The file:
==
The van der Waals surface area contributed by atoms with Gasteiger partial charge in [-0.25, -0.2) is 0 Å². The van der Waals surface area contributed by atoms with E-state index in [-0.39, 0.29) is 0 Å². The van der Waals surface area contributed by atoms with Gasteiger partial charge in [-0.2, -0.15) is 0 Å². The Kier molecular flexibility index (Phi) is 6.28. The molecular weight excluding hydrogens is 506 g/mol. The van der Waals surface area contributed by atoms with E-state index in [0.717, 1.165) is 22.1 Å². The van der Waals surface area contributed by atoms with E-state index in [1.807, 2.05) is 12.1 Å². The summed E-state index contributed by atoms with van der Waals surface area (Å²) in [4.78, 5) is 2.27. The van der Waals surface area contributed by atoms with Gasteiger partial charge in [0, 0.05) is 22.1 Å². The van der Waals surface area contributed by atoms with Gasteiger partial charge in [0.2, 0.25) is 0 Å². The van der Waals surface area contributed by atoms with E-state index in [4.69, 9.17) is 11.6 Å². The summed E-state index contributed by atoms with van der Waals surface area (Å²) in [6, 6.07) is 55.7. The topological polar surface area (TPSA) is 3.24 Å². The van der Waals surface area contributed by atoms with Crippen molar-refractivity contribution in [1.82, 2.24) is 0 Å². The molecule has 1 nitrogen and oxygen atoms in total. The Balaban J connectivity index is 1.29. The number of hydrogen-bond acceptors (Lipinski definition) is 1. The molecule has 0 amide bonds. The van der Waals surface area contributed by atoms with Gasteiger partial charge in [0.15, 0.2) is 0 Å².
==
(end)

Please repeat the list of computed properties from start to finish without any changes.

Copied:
The van der Waals surface area contributed by atoms with Gasteiger partial charge in [-0.25, -0.2) is 0 Å². The van der Waals surface area contributed by atoms with E-state index in [-0.39, 0.29) is 0 Å². The van der Waals surface area contributed by atoms with Gasteiger partial charge in [-0.2, -0.15) is 0 Å². The Kier molecular flexibility index (Phi) is 6.28. The molecular weight excluding hydrogens is 506 g/mol. The van der Waals surface area contributed by atoms with E-state index in [0.717, 1.165) is 22.1 Å². The van der Waals surface area contributed by atoms with E-state index in [1.807, 2.05) is 12.1 Å². The summed E-state index contributed by atoms with van der Waals surface area (Å²) in [4.78, 5) is 2.27. The van der Waals surface area contributed by atoms with Gasteiger partial charge in [0, 0.05) is 22.1 Å². The van der Waals surface area contributed by atoms with Gasteiger partial charge in [0.2, 0.25) is 0 Å². The van der Waals surface area contributed by atoms with E-state index in [4.69, 9.17) is 11.6 Å². The summed E-state index contributed by atoms with van der Waals surface area (Å²) in [6, 6.07) is 55.7. The topological polar surface area (TPSA) is 3.24 Å². The van der Waals surface area contributed by atoms with Crippen molar-refractivity contribution in [1.82, 2.24) is 0 Å². The molecule has 1 nitrogen and oxygen atoms in total. The Balaban J connectivity index is 1.29. The number of hydrogen-bond acceptors (Lipinski definition) is 1. The molecule has 0 amide bonds. The van der Waals surface area contributed by atoms with Gasteiger partial charge in [0.15, 0.2) is 0 Å².